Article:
ParameciumBy: Anastasia Alekseyeva (AA)

(4 Shwetha)

Classification/Diagnostic characteristics

Paramecia are in the kingdom Protista. Protista is a kingdom where organisms other than animals, plants, or fungi are classified.
Paramecium is in the phylum alveolata, which is characterized for having multiple sacs underneath the cell membrane called alveoli.
Paramecium is a genus in the class of ciliates. Ciliates are classified for their numerous hair-like cilia of uniform length that have various functions, the most prevalent of which is movement. Ciliates are also characterized by the procession of two different types of nuclei. Ciliates are also more complex in body form than most unicellular eukaryotes.
Paramecia are shoe shaped, unicellular, and are covered with cilia.

While most eukaryotes only have one DNA-containing nucleus, ciliates such as paramecia have two - one large macronucleus and at least one much smaller micronucleus, which sit next to each other within the cell. The macronucleus controls day-to-day functions associated with growth and reproduction, while the micronucleus remains inactive until the cell undergoes some type of sexual process. This unique characteristic makes it easier to identify ciliates and alters inheritance patterns. (5) (JLev)

Relationship to humans

Paramecia are often used in research; they are the most studied of all of the ciliates. They are used for many forms of biological research, from membrane function to population dynamics.
Paramecium are also used to control algae, bacteria, and other protists. They are helpful with cleaning small debris in water and small animals eat paramecium as food. Some paramecium can cause illness if living inside the human body. (LC) 4

Habitat and niche

Paramecia are widespread in freshwater environments. They are also especially common in scums. Because they feed on bacteria (which often slightly acidify their surroundings), Paramecia are attracted by acidic conditions. Paramecia are an essential link in the detrital food web in aquatic ecosytems as they occupy the niche in which they feed on bacteria and dead organic matter and are consumed by protists and small animals. (6) (JF)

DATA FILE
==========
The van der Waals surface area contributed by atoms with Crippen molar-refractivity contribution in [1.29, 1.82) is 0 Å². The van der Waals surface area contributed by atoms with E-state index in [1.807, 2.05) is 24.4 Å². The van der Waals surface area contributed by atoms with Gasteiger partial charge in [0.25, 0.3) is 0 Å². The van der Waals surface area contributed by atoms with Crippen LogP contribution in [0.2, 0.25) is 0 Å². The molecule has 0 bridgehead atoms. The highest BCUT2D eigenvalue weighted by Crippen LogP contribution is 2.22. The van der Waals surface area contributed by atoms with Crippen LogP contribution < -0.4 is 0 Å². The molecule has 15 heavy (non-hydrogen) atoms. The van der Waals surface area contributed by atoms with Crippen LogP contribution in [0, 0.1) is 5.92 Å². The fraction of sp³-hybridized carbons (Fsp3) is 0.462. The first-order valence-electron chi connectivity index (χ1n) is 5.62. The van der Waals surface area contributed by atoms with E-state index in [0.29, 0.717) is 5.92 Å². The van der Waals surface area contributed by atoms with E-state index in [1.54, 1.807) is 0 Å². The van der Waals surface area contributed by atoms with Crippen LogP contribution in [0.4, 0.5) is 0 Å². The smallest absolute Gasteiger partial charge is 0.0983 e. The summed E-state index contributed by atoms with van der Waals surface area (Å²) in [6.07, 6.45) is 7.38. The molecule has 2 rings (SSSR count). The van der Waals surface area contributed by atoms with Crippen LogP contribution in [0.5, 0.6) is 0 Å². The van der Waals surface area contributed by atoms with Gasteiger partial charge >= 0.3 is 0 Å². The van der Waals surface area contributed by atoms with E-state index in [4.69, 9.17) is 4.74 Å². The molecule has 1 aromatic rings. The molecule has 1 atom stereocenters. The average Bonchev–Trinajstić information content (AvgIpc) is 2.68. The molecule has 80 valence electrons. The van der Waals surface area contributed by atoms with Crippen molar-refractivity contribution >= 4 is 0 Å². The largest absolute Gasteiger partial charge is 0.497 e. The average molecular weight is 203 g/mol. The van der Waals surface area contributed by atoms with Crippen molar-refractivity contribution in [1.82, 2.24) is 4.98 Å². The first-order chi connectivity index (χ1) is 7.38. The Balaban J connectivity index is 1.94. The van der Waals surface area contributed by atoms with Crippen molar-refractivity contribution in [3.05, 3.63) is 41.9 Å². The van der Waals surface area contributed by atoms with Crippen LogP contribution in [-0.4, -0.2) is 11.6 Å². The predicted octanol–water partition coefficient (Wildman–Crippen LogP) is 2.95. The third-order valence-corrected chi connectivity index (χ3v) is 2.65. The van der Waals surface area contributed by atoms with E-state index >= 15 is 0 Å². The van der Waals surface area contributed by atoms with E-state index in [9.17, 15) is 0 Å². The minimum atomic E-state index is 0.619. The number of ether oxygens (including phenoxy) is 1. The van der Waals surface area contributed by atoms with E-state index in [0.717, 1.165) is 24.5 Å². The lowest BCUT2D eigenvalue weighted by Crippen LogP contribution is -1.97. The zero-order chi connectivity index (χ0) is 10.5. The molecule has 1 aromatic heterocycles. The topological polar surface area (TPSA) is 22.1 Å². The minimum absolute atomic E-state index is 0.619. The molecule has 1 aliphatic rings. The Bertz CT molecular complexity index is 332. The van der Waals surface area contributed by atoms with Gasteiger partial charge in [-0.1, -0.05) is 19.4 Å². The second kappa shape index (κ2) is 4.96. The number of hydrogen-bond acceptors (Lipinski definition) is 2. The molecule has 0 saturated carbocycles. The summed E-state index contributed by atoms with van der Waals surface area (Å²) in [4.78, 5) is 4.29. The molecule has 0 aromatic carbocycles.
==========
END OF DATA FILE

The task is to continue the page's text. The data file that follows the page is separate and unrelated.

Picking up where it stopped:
[1] (FZ)
Video of Paramecium Bursaria. Paramecium Bursaria have a symbiotic relationship with green algae (the algae actually live inside the paramecium).

Predator avoidance

Paramecia are covered by an elaborate pellicle, a structure with an outer membrane and an inner layer of closely packed, membrane enclosed sacs called alveoli. The alveoli surround the bases of the cilia. Within the alveoli there are defense organelles called trichocysts. When there is a threat detected, a microscopic explosion will release the trichocysts from the alveoli. The trichocysts emerge as tiny, dart-like points at the end of an expanding filament.

Paramecia are eaten by other protists, as well as many other animals that eat microscopic organisms, such as water fleas and mussels. (4)(KG)

Nutrient acquisition

Paramecia are heterotrophs. They engulf solid food via endocytosis, a process in which a cell completely surrounds a particle with its cell membrane, forming a membrane enclosed pocket within the cell. In paramecia this pocket, when filled with food, is called a digestive vacuole, in which food is digested. Small vesicles containing digested food then pinch away from the digestive vacuole and enter the cytoplasm. These small vesicles allow for more surface area through which the cell can absorb the products of digestion.